The National Pension Scheme (NPS) and the Public Provident Fund (PPF) are both government-sponsored retirement savings plans. Both the schemes encourage you to save money on a regular basis to secure your post-retirement life.
But why are there two schemes with similar objectives? What distinguishes them? Which one should you pick? If you are caught up in the NPS vs PPF debate, read on to understand NPS vs PPF and help plan your investments better.
NPS vs PPF Investment
NPS was launched by the Government of India, aiming to provide financial aid to retired individuals. It is a pension savings scheme. Complete returns on NPS depend on the pension fund of the manager and the market.
- Minimum age of investment- 18 years
- Maximum age of investment- 65 years
- Period of investment- till age 60 (extension allowed till 70 years).
- Minimum and maximum investment amounts- Rs. 500/year and Rs. 1.5 lakh/year, respectively.
Whereas PPF is a tool which is not restricted to just pensions. The Government backs it. PPF has fixed returns.
- No age restriction for investment (minors are also eligible with a guardian).
- Period of investment- 15 years (extension of 5 years allowed).
- The minimum investment amount is Rs. 1000/year, with no maximum amount.
What is NPS?
The National Pension Scheme, launched by the Government of India in 2004, is available to all citizens of the country who require life savings after retirement. The NPS is divided into two parts, i.e., Tier 1 and Tier 2.
- Tier 1 intends for all government employees and will contribute 10% of their basic and dearness allowance earned each month to an NPS account. The government also contributes the same amount.
- Individuals can open an account under the Tier 2 scheme and contribute to it; however, their contributions to the NPS account will not be matched by the government.
NPS Tier 1 Account Features
- The minimum contribution when opening this account should be Rs. 500 or multiples of that amount.
- The minimum balance at the end of the fiscal year should be Rs. 6000.
- In addition, a minimum of one contribution should be made each fiscal year.
NPS Tier 2 Account Features
- The minimum contribution when opening this account should be Rs. 1000, and the smallest contribution should be Rs. 250.
- The minimum balance at the end of the fiscal year should be Rs. 2000.
- In addition, a minimum of one contribution should be made each fiscal year.
This is the basic information about NPS that you must know before moving forward in the NPS vs PPF debate.
- NPS is a type of savings scheme launched by the Government of India. Being a market-dependent scheme, it provides financial aid to retired citizens.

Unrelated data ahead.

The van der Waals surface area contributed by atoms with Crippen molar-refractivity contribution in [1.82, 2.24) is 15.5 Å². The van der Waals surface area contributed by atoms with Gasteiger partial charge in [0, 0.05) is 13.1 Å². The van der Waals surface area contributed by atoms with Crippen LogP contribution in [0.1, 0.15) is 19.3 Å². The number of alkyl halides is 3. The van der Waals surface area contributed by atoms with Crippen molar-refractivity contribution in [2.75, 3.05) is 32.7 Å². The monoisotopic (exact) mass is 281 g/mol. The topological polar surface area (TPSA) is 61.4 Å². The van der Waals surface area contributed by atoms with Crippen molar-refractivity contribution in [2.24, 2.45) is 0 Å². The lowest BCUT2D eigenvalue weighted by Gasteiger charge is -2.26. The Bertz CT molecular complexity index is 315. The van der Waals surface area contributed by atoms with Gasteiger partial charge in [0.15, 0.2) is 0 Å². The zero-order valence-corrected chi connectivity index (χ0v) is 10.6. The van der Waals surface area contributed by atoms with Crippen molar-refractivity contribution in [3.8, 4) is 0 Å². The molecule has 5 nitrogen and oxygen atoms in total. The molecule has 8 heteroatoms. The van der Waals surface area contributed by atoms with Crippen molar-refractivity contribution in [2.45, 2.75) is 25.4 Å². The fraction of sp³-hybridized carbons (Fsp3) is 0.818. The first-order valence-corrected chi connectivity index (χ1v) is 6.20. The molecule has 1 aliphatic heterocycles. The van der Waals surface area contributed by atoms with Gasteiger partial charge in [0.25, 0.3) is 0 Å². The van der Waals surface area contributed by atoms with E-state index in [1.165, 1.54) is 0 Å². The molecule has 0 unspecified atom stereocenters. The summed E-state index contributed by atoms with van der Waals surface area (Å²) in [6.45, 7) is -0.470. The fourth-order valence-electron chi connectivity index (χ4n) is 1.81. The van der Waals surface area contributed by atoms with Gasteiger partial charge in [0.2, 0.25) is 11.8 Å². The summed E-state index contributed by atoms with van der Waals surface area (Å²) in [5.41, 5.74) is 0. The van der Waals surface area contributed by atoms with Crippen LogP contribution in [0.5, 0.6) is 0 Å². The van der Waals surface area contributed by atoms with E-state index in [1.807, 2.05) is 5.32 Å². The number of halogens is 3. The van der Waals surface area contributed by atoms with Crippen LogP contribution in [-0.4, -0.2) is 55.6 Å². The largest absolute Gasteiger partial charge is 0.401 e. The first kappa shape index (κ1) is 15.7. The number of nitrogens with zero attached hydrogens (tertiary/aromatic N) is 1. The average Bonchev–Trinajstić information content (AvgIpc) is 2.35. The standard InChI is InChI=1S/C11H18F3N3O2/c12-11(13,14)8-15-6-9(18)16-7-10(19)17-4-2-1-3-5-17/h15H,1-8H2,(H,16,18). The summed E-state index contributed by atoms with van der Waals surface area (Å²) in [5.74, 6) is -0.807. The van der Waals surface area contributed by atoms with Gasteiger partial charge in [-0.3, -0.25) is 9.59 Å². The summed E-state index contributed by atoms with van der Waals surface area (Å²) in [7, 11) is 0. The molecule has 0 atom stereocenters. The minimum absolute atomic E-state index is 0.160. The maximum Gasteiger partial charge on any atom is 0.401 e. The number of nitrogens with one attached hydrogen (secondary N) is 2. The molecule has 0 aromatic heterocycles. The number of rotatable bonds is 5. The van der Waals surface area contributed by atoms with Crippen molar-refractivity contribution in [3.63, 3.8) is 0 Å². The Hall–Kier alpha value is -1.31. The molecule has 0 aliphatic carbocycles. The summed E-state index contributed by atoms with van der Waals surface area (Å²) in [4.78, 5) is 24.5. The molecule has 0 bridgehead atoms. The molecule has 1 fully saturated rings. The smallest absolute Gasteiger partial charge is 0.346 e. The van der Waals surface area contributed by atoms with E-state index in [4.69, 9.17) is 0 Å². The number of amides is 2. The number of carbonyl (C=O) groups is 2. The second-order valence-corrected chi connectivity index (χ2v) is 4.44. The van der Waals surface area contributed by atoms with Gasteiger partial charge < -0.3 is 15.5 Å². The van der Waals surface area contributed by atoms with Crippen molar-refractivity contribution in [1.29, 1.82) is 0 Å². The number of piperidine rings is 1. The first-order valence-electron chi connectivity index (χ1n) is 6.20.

- Returns on NPS are dependent on the market and the performance of the pension fund manager.
- PPF, on the other hand, is a government-backed tool, not specific to pensions and comes with fixed returns.
What is PPF Account and Its Key Features?
The Public Provident Fund, a government small savings scheme, provides investment security as well as high-interest rates. A PPF account can be registered/opened with an investment as low as Rs. 500.
The maximum investment limit to your PPF account is Rs. 1 lakh per year for a term of 15 years. This investment will earn 8.70 per cent interest and will be compounded annually. An individual’s PPF account will provide them with the following benefits:
- For a long time, the individual can make small investments.
- The entire amount in a PPF account, including interest earned, is tax-free, and no wealth tax is levied.
- Section 80(C) of the Income Tax Act of 1961 provides for a tax rebate for individuals.
Did You Know?
Investing in NPS qualifies you for an additional tax benefit of Rs. 50,000 under Section 80CCD of the Income Tax Act of 1961. The PPF account allows you to deduct contributions made to the account up to Rs 1.50 lakhs per fiscal year.
Also Check: PPF Interest Rate
Difference between NPS and PPF: Comparison on Interest Rates & Returns
In case you are wondering about NPS vs PPF, which is better, let us understand the difference between NPS and PPF:
|Who is eligible to invest?||Any Indian citizen. You can even start a PPF account in the name of your minor children and receive tax benefits.||Indian citizens over the age of 18 can open an NPS account, given they are also below the age of 60.|
|Is this scheme open to NRIs?||No||Yes|
|How long does it take to reach maturity?||A PPF account has a 15-year maturity period. This term can also be extended after 15 years in five-year increments, with or without additional contributions.||The maturity period is not predetermined. You can contribute to an NPS account until the age of 60, with the option to continue investing until the age of 70.|
|What is the maximum amount you can invest?||The minimum amount is Rs. 500 per year, with a maximum of Rs. 1,50,000. A maximum of 12 contributions per year are permitted.||The required minimum contribution is Rs. 6,000. There is no contribution limit as long as it does not exceed 10% of your salary or 10% of your gross total income if you are self-employed.|
|What are the tax advantages?||All PPF contributions are tax-deductible under Section 80C. Furthermore, the accumulated amount and interest are tax-free when withdrawn.||The tax benefit is only available on Rs.1.5 lakh under Section 80CCD(1) of the Income Tax Act, and an additional Rs.50,000 under Section 80CCD(2), for a total of up to Rs.2 lakh.|